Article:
[Note: this is an early draft of the second section of a paper I’m working on titled ‘Who Gives a Tweet about Privacy’ and builds from an earlier posted section titled ‘Privacy, Dignity, Copyright and Twitter‘ Other sections will follow as I draft them.]
Towards a Statutory Notion of Privacy
Whereas Warren and Brandeis explicitly built a tort claim to privacy (and can be read as implicitly laying the groundwork for a right to privacy), theorists such as Alan Westin attempt to justify a claim to privacy that would operate as the bedrock for a right to privacy. Spiros Simitis recognizes this claim, but argues that privacy should be read as both an individual and a social issue. The question that arises is whether or not these writers’ respective understandings of privacy capture the normative expectations of speaking in a public space, such as Twitter; do their understandings of intrusion/data capture recognize the complexities of speaking in public spaces and provide a reasonable expectation of privacy that reflects people’s interests to keep private some, but not all, of the discussions they have in public?
There is a very real need for various parties who advocate against Deep Packet Inspection (DPI) to really work through what Packet Inspection appliances have done, historically, so that their arguments against DPI are as precise as possible. Packet Inspection isn’t new, and it’s not likely to be going away any time soon – perimeter defences for networks are essential for mitigating spam and viruses (and rely on Medium Packet Inspection).
Peer-to-peer (P2P) technologies are not new and are unlikely to disappear anytime soon. While I’m tempted to talk about the Pirate’s Bay, or ‘the Pirate Google‘ in the context of P2P and privacy, other people have discussed thesetopics exceptionally well, and at length. No, I want to talk (in a limited sense) about the code of P2P and how these technologies are (accidentally) used to reflect on what privacy literature might offer to the debate concerning the regulation of P2P programs.
I’ll begin with code and P2P. In the US there have been sporadic discussions in Congress that P2P companies need to alter their UIs and make it more evident what individuals are, and are not, sharing on the ‘net when they run these programs. Mathew Lasar at Ars Technica has noted that Congress is interested in cutting down on what is termed ‘inadvertent sharing’ – effectively, members of Congress recognize that individuals have accidentally shared sensitive information using P2P applications, and want P2P vendors to design their programs in a way that will limit accidental sharing of personal/private information. Somewhat damningly, the United States Patent and Trademark Office declared in 2006 that P2P applications were “uniquely dangerous,” and capable of causing users “to share inadvertently not only infringing files, but also sensitive personal files like tax returns, financial records, and documents containing private or even classified data” (Source).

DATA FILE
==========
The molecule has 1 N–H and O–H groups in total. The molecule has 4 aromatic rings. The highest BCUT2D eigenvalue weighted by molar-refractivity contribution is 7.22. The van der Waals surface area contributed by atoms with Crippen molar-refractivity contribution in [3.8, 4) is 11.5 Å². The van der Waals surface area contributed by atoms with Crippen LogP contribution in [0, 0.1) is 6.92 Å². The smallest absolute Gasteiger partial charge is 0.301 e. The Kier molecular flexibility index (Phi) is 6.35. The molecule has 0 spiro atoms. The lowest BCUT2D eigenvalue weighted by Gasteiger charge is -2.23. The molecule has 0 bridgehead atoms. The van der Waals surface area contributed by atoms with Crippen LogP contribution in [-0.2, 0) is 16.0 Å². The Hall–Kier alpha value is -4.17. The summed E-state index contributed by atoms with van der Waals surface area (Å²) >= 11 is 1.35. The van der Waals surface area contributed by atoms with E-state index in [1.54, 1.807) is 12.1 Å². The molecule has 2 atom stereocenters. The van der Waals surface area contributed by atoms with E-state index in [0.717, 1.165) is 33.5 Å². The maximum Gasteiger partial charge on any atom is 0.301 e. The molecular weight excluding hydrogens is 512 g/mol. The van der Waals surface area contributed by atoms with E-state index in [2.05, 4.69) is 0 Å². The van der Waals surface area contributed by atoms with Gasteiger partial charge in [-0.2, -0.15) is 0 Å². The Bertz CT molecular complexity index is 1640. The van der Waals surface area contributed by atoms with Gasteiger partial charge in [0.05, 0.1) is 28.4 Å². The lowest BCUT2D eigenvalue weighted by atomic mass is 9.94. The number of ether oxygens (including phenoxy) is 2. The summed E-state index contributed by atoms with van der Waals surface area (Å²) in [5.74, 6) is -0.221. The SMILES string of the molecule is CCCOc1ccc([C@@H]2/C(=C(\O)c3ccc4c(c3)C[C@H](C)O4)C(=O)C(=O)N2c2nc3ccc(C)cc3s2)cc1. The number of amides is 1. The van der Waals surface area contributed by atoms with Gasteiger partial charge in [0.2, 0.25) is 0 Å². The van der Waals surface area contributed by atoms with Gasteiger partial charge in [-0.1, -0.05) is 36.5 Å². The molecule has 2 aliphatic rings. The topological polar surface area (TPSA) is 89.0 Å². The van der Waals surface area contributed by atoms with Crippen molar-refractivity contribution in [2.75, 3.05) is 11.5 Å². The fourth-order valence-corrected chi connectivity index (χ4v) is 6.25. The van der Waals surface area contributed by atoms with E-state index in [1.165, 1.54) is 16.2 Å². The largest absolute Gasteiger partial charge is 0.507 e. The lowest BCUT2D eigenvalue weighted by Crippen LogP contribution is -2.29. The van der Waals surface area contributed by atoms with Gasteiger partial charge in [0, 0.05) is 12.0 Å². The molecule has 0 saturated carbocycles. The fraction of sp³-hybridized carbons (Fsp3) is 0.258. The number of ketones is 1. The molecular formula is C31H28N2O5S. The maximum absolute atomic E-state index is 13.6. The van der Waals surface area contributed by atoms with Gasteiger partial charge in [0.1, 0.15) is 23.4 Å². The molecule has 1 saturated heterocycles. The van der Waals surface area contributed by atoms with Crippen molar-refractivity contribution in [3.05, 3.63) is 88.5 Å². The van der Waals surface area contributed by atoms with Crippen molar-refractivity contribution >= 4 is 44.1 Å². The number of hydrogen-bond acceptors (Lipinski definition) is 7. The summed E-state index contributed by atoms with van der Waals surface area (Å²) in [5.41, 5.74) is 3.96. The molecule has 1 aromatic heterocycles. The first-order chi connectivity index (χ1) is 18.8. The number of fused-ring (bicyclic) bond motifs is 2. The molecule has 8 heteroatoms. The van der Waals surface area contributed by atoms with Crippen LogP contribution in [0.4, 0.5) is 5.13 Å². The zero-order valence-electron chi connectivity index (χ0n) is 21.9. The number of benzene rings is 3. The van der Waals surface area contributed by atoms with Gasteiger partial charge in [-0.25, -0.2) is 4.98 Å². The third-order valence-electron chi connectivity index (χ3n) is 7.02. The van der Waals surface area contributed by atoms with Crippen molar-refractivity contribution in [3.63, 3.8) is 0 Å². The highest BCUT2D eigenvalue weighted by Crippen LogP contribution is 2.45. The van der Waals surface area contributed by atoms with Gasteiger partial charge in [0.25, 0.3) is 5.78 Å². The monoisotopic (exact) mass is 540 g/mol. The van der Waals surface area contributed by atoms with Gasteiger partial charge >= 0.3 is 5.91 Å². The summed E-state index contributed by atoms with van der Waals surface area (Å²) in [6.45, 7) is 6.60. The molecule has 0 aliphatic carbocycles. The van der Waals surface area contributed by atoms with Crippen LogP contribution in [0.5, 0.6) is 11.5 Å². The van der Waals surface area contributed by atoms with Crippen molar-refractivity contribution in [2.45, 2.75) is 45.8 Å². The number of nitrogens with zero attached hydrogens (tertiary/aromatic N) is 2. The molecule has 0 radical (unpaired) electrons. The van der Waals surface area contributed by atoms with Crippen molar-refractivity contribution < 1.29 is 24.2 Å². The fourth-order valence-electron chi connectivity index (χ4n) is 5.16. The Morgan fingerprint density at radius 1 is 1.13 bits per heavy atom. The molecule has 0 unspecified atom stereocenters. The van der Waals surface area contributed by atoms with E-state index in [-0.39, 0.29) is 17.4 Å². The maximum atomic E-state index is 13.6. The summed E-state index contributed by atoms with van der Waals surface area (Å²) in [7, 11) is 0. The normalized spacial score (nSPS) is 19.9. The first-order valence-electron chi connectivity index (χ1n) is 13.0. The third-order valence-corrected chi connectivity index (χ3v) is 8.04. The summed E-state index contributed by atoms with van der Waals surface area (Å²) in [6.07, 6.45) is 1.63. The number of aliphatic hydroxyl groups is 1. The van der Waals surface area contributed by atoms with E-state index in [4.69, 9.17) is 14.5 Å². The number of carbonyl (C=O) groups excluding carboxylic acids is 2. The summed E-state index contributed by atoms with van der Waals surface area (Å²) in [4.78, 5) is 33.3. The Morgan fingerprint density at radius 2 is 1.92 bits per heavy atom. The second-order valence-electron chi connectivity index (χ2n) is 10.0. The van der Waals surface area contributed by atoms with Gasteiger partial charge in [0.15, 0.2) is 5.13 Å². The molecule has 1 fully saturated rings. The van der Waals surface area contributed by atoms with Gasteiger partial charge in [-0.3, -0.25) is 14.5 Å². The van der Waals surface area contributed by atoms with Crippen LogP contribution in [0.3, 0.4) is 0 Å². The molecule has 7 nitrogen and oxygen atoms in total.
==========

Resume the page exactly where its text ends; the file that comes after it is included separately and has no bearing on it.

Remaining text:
This means that both New Brunswick and Saskatchewan will not be going forward with EDLs, though Alberta. Quebec, Manitoba, Ontario, and B.C. are all going ahead with EDLs. I’ll be curious to see if the rest of the Atlantic provinces follow New Brunswick’s lead, and how this might shape the national discourse on EDLs.
The Canadian SIGINT Summaries includes downloadable copies, along with summary, publication, and original source information, of leaked CSE documents.
Parsons, Christopher; and Molnar, Adam. (2021). “Horizontal Accountability and Signals Intelligence: Lesson Drawing from Annual Electronic Surveillance Reports,” David Murakami Wood and David Lyon (Eds.), Big Data Surveillance and Security Intelligence: The Canadian Case.
Parsons, Christopher. (2015). “Stuck on the Agenda: Drawing lessons from the stagnation of ‘lawful access’ legislation in Canada,” Michael Geist (ed.), Law, Privacy and Surveillance in Canada in the Post-Snowden Era (Ottawa University Press).
Parsons, Christopher. (2015). “The Governance of Telecommunications Surveillance: How Opaque and Unaccountable Practices and Policies Threaten Canadians,” Telecom Transparency Project.
Parsons, Christopher. (2015). “Beyond the ATIP: New methods for interrogating state surveillance,” in Jamie Brownlee and Kevin Walby (Eds.), Access to Information and Social Justice (Arbeiter Ring Publishing).
Bennett, Colin; Parsons, Christopher; Molnar, Adam. (2014). “Forgetting and the right to be forgotten” in Serge Gutwirth et al. (Eds.), Reloading Data Protection: Multidisciplinary Insights and Contemporary Challenges.
Bennett, Colin, and Parsons, Christopher. (2013). “Privacy and Surveillance: The Multi-Disciplinary Literature on the Capture, Use, and Disclosure of Personal information in Cyberspace” in W. Dutton (Ed.), Oxford Handbook of Internet Studies.
McPhail, Brenda; Parsons, Christopher; Ferenbok, Joseph; Smith, Karen; and Clement, Andrew. (2013). “Identifying Canadians at the Border: ePassports and the 9/11 legacy,” in Canadian Journal of Law and Society 27(3).
Parsons, Christopher; Savirimuthu, Joseph; Wipond, Rob; McArthur, Kevin. (2012). “ANPR: Code and Rhetorics of Compliance,” in European Journal of Law and Technology 3(3).